Information for patients
This leaflet can be made available in other formats including large print, CD and Braille and in languages other than English, upon request.
What is a source patient testing?
Sometimes healthcare workers can be exposed to blood or other body fluids while caring for a patient, for example, by injury from a used needle or from a splash of blood or body fluids into their eye or mouth.
If this happens there is a risk of the healthcare worker catching any infections the patient may have. Sometimes the patient could have a serious infection which they or their doctors may not be aware of, for example, Hepatitis B, Hepatitis C or human immunodeficiency virus (HIV). In these circumstances the healthcare worker may need treatment and it is important that this is started quickly.
Why does this affect me?
A healthcare worker who has been looking after you has had an injury caused by a piece of equipment that has some of your blood or body fluid on it or was splashed by your blood.
You were probably not aware that this had happened and it was not your fault.
How can I help?
Because you were the patient being cared for when the injury happened, you are known as the source patient. We will ask if a sample of your blood can be taken for testing.
Would all patients be asked to have this test?
Whenever a patient is the known ‘source’ of such an injury, involving a healthcare worker, they will be asked to have this test. This standard procedure has been advised by the Department of Health.
What will the blood test involve?
A member of your medical team will ask for your written consent to take a sample of your blood. This will be tested in a laboratory to see if you have any blood-borne viruses, for example, either:
- Hepatitis B
- Hepatitis C
He or she will ask some questions about your health and lifestyle (like those asked at Blood Donation Centres). These give your doctor information about the chances that you may have one of these blood-borne viruses and help to decide if the healthcare worker needs immediate, urgent treatment.
Can I refuse to have the blood test?
You can choose not to give consent for the blood test. Refusing to have the blood test will not affect your treatment or future care in any way.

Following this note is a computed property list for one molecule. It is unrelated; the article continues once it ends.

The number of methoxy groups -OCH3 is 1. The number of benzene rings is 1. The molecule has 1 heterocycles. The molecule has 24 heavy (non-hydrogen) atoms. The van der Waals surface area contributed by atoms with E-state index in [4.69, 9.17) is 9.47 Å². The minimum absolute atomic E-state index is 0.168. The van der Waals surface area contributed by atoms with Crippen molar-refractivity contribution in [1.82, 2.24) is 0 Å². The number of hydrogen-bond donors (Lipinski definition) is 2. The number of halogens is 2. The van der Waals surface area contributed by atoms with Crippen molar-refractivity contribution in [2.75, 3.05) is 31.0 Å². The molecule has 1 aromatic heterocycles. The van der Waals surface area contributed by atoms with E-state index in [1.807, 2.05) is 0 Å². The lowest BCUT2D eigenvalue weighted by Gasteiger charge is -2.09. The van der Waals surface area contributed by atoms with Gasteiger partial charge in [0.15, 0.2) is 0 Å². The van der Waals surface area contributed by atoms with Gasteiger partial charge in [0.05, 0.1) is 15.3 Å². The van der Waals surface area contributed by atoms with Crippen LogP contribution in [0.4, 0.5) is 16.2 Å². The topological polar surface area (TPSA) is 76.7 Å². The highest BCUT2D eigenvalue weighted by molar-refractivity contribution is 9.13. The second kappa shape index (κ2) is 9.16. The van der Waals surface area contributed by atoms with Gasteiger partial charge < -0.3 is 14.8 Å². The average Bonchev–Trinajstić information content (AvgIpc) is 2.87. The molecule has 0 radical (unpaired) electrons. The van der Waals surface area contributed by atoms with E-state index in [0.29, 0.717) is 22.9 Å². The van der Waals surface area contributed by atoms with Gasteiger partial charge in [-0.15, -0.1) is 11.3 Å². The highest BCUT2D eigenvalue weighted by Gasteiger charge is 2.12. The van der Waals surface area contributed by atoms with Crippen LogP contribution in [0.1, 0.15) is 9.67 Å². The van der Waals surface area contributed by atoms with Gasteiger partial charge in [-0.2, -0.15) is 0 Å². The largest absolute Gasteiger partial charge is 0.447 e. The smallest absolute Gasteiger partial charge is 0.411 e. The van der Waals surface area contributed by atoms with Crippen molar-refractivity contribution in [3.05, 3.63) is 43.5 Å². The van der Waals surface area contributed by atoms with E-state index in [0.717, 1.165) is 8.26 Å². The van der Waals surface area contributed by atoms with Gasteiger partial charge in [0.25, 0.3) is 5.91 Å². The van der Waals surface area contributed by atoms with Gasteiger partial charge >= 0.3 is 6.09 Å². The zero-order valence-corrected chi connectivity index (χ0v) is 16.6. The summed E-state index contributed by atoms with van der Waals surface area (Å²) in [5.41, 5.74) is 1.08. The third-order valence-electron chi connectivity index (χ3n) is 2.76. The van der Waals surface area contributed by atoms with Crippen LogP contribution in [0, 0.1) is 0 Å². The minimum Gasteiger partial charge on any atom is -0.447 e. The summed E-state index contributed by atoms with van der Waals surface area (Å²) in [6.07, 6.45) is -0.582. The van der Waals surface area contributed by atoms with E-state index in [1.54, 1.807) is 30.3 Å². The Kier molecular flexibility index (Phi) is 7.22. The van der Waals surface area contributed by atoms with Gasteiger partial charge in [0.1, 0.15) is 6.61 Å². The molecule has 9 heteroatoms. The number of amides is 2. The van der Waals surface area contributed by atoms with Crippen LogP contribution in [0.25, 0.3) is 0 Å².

Will I get to know the results of the test?
Yes. One of your doctors will explain the result of your test.
What happens if my blood test is positive?
If your blood test is positive for one or more of the viruses you will be offered advice and given support. You will then be referred to a specialist doctor who will discuss the best treatment for you. The results of the test will be recorded in your healthcare record and also in the injured healthcare worker’s occupational health notes. Your GP will be told your results (unless you ask for this not to happen).
What happens if my blood test is negative?
If your blood test is negative the results of the test will be recorded in your own healthcare record and in the injured healthcare worker’s occupational health notes. Your GP will be told your results (unless you ask for this not to happen).
Will I have to tell insurance companies that I have had these tests?
No. Insurance companies should not ask if you have had an HIV or Hepatitis B or C test, had counselling in connection with such a test or received a negative test result. Doctors should not reveal this information when writing reports for insurance.
Ask one of your nurses or doctors if you want more information or if there is anything you are unsure about.
If you have any further questions or concerns, please ask your doctor or nurse, or you can contact a member of the hospital Infection Prevention and Control Team.
Infection Prevention and Control Team
Monday – Friday
08.30 – 16.30hrs
Telephone: 01642 383280
Further information is available from
Calls to this number are free from landlines and mobile phones
When it is less urgent than 999 call 111
UK Health Security Agency
Comments, concerns, compliments or complaints
Patient Experience Team (PET)
We are continually trying to improve the services we provide. We want to know what we’re doing well or if there’s anything which we can improve, that’s why the Patient Experience Team (PET) is here to help. Our Patient Experience Team is here to try to resolve your concerns as quickly as possible. The office is based on the ground floor at the University Hospital of North Tees if you wish to discuss concerns in person. If you would like to contact or request a copy of our PET leaflet, please contact:
Telephone: 01642 624719
Freephone: 0800 092 0084
Opening hours: Monday to Friday, 9:30am to 4:00pm
Email: [email protected]
Out of hours
Out of hours if you wish to speak to a senior member of Trust staff, please contact the hospital switchboard who will bleep the appropriate person.
Telephone: 01642 617617
Data protection and use of patient information
The Trust has developed Data Protection policies in accordance with Data Protection Legislation (UK General Data Protection Regulations and Data Protection Act 2018) and the Freedom of Information Act 2000. All of our staff respect these policies and confidentiality is adhered to at all times. If you require further information on how we process your information please see our Privacy Notices.
Telephone: 01642 383551
Email: [email protected]Privacy Notices
This leaflet has been produced in partnership with patients and carers. All patient leaflets are regularly reviewed, and any suggestions you have as to how it may be improved are extremely valuable. Please write to the Clinical Governance team, North Tees and Hartlepool NHS Foundation Trust, University Hospital of North Tees, TS19 8PE or:
Email: [email protected]
Leaflet Reference: PIL1388
Date for Review: 10/08/2025